You studied at the Washington Contemporary Ballet and San Francisco Ballet, working with well-known dancers and artistic directors. How did your training prepare you for a professional career in dance?

My training at WA Contemporary Ballet gave me a strong base in classical ballet as well as in contemporary movement. Without it I wouldn't have gotten into SF Ballet School. I was given many opportunities to perform with the company while I was in San Francisco, and that definitely help to build an awareness of how everything functions in a professional company. The most valuable training I received was the time spent on stage and of course the time spent preparing for the performances.


Prior to Compañía Nacional de Danza, you danced with Tulsa Ballet and CNDII [the “second” company of CND]. What were these experiences like, and how do they differ from CND?

Tulsa Ballet is a mixed rep company, meaning they do a wide range of pieces from classical to modern. It's very interesting to have to constantly change styles. Being in CND2 was a great experience. It's a group of 14 dancers all between the ages of 17-24 from many different countries so we all had a lot of fun touring together. CND2 performs most of Nacho's older pieces, as well as choreographies by CND1 dancers, other up-and-coming choreographers, as well as pieces by the Co Artistic Director of CND2 Tony Fabre. The atmosphere in the 1st company is very different from the 2nd. The dancers are older and more experienced so there's a lot I can learn just by watching and being around them. Because there are twice as many people in the 1st company the group is not as closely knit. It did take some adjusting in the beginning.


What spurred your move to Spain and your inclination to join CNDII and, ultimately, CND?

I was given my first opportunity to dance a Nacho Duato piece (“Arenal”) while I was at Tulsa Ballet, and I quickly fell in love with the style. It's organic, and I felt very comfortable doing his movement. After some urging from a close friend, I decided to fly to Madrid for the audition. I didn't know much about the company at the time, and had never been to Spain, let alone Europe, but I knew I would be happy dancing his ballets. After being in CND2 there was no question about wanting to be in CND1.


Here in the US, companies often hire international dancers. How has your transition from American to European life progressed? And what differences or similarities have you experienced? How's your Spanish?

Naturally, I was ecstatic about joining CND2 and moving to Spain, but at the same time it was very unnerving to be in a country where I had no friends or family, and where I didn't speak the language. I started studying Spanish right away, but it took about a year to feel comfortable using the Spanish that I had learned. These days I can understand nearly everything and speak well enough to express myself. The lifestyle in Spain is comfortable and laid-back, but there are many smaller comforts that I miss about the US like all the 24hr stores and the huge number of choices at the supermarket.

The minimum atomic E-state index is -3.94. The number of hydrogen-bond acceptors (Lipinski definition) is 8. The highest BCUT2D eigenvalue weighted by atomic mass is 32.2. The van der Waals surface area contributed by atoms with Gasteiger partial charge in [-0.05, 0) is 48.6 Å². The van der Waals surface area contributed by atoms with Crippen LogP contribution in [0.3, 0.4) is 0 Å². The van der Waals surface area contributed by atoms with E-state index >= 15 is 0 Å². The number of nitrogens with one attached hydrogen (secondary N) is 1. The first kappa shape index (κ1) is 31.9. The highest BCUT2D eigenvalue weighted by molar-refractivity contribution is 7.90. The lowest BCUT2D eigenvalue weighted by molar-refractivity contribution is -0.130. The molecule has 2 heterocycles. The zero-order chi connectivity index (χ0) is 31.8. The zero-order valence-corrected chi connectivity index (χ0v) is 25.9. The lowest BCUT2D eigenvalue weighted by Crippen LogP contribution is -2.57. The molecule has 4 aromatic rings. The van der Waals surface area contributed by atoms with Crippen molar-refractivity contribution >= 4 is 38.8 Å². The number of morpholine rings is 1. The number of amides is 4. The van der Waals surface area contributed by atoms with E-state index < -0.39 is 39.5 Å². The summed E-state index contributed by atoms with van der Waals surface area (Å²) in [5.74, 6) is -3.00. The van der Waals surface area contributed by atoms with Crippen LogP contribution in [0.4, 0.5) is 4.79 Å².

What are some of your favorite works to perform? And will you be dancing any of them on tour?

While I was dancing with CND2 my favorites to perform were “Arenal,” “Na Floresta,” and “Rassemblement” (which I'll be performing on Feb 21). My current favorites with CND1 are “Herrumbre,” “White Darkness” (Feb 21), and “Por Vos Muero” (Feb 24).


Describe one of your favorite moments with CND and/or CNDII.

I was lucky enough to join CND1 in the middle of last season (Jan 2007), and my second tour with the company was to Yokohama, Japan. It's where my sister and nephew live, and it's just next to Tokyo where I was born and where my mother's family lives. My parents flew out from Tacoma, WA to see the show. I was completely nervous because it was my premiere with the 1st company, and it was the first time for all of my friends and family in Japan to see me dance, but in the end it was a great and memorable experience! I'm really thrilled that my 96-year-old grandmother got to see me perform.


With your, albeit brief, return to San Francisco, are there any places you hope to visit? Or favorite restaurants or places in the city you aim to revisit?

Most important on my agenda is to get in contact with old friends. It's been 6 years since my last visit to San Francisco, and that was only for a few days. If I have any time left after that I'll probably rediscover the city a bit.... walk around Fisherman's Wharf, Haight-Ashbury, Golden Gate Park, or Ocean Beach. Maybe I'll even ride a cable car, which I never did when I lived in San Francisco.


You can see Compañía Nacional de Danza February 20-24 (off-day on February 22), 2008 at the Yerba Buena Center for the Arts in San Francisco. Compañía Nacional de Danza is presented by San Francisco Performances.

Program A, February 20-21 includes:
    Rassemblement - (Music Toto Bissainthe from Haitian folk songs)
    Castrati - (Music Antonio Vivaldi [Nisi Dominus RV 608; Stabat Mater RV 621; Salve Regina RV 616; Concerto RV 439 “La notte”], Karl Jenkins [Palladio])
    White Darkness - (Music Karl Jenkins [Adiemus Variations, String Quartet No. 2])
Both performances are at 8PM.


Program B, February 23 (8PM) and 24 (2PM) includes:
    Gilded Goldbergs – US Premiere (Music: Robin Holloway)
    Gnawa (Music by Hassan Hakmoun/Adam Rudolph (Gift of the Gnawa, Ma’Bud Allah)
    Por Vos Muero (Music: Old Spanish music—fifteenth and sixteenth centuries (Cançons de la Catalunya millenària—
    El Mestre, popular music of Catalonia by La Capella Reial de Catalunya, directed by Jordi Savall; Canciones y Danzas de España; and España, Antología de la Música Española)
More information can be found at San Francisco Performances’ website, http://www.performances.org.